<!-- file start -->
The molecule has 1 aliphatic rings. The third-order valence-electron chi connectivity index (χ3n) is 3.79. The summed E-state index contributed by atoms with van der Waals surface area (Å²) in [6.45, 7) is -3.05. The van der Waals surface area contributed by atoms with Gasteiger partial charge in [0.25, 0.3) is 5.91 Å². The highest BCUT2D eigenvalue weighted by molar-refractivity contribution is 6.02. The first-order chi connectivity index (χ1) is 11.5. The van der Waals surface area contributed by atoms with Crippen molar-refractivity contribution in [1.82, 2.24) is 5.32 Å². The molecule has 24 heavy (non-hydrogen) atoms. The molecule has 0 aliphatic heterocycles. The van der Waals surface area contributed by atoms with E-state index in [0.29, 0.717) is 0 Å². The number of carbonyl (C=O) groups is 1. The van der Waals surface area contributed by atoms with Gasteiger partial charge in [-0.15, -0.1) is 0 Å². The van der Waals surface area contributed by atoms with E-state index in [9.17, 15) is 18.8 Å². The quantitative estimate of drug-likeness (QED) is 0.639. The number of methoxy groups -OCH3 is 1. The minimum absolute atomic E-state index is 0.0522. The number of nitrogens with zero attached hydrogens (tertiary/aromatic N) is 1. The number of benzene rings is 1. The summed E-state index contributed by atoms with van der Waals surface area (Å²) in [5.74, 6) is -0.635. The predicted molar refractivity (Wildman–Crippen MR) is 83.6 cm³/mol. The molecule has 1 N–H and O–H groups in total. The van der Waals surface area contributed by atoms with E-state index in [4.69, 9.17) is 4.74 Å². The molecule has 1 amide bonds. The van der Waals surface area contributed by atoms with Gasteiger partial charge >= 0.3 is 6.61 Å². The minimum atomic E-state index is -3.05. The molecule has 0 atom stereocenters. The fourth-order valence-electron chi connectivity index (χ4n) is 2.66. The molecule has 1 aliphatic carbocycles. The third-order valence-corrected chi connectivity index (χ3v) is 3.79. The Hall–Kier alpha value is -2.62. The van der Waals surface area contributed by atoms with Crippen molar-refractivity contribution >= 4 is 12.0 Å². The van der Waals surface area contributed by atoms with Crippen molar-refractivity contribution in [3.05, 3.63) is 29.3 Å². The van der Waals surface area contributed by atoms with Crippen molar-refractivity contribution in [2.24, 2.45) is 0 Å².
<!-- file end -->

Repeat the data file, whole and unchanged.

The molecule has 1 aliphatic rings. The third-order valence-electron chi connectivity index (χ3n) is 3.79. The summed E-state index contributed by atoms with van der Waals surface area (Å²) in [6.45, 7) is -3.05. The van der Waals surface area contributed by atoms with Gasteiger partial charge in [0.25, 0.3) is 5.91 Å². The highest BCUT2D eigenvalue weighted by molar-refractivity contribution is 6.02. The first-order chi connectivity index (χ1) is 11.5. The van der Waals surface area contributed by atoms with Crippen molar-refractivity contribution in [1.82, 2.24) is 5.32 Å². The molecule has 24 heavy (non-hydrogen) atoms. The molecule has 0 aliphatic heterocycles. The van der Waals surface area contributed by atoms with E-state index in [0.29, 0.717) is 0 Å². The number of carbonyl (C=O) groups is 1. The van der Waals surface area contributed by atoms with Gasteiger partial charge in [-0.15, -0.1) is 0 Å². The van der Waals surface area contributed by atoms with E-state index in [9.17, 15) is 18.8 Å². The quantitative estimate of drug-likeness (QED) is 0.639. The number of methoxy groups -OCH3 is 1. The minimum absolute atomic E-state index is 0.0522. The number of nitrogens with zero attached hydrogens (tertiary/aromatic N) is 1. The number of benzene rings is 1. The summed E-state index contributed by atoms with van der Waals surface area (Å²) in [5.74, 6) is -0.635. The predicted molar refractivity (Wildman–Crippen MR) is 83.6 cm³/mol. The molecule has 1 N–H and O–H groups in total. The van der Waals surface area contributed by atoms with E-state index in [4.69, 9.17) is 4.74 Å². The molecule has 1 amide bonds. The van der Waals surface area contributed by atoms with Gasteiger partial charge >= 0.3 is 6.61 Å². The minimum atomic E-state index is -3.05. The molecule has 0 atom stereocenters. The fourth-order valence-electron chi connectivity index (χ4n) is 2.66. The molecule has 1 aliphatic carbocycles. The third-order valence-corrected chi connectivity index (χ3v) is 3.79. The Hall–Kier alpha value is -2.62. The van der Waals surface area contributed by atoms with Crippen molar-refractivity contribution >= 4 is 12.0 Å². The van der Waals surface area contributed by atoms with Crippen molar-refractivity contribution in [3.05, 3.63) is 29.3 Å². The van der Waals surface area contributed by atoms with Crippen molar-refractivity contribution in [2.24, 2.45) is 0 Å².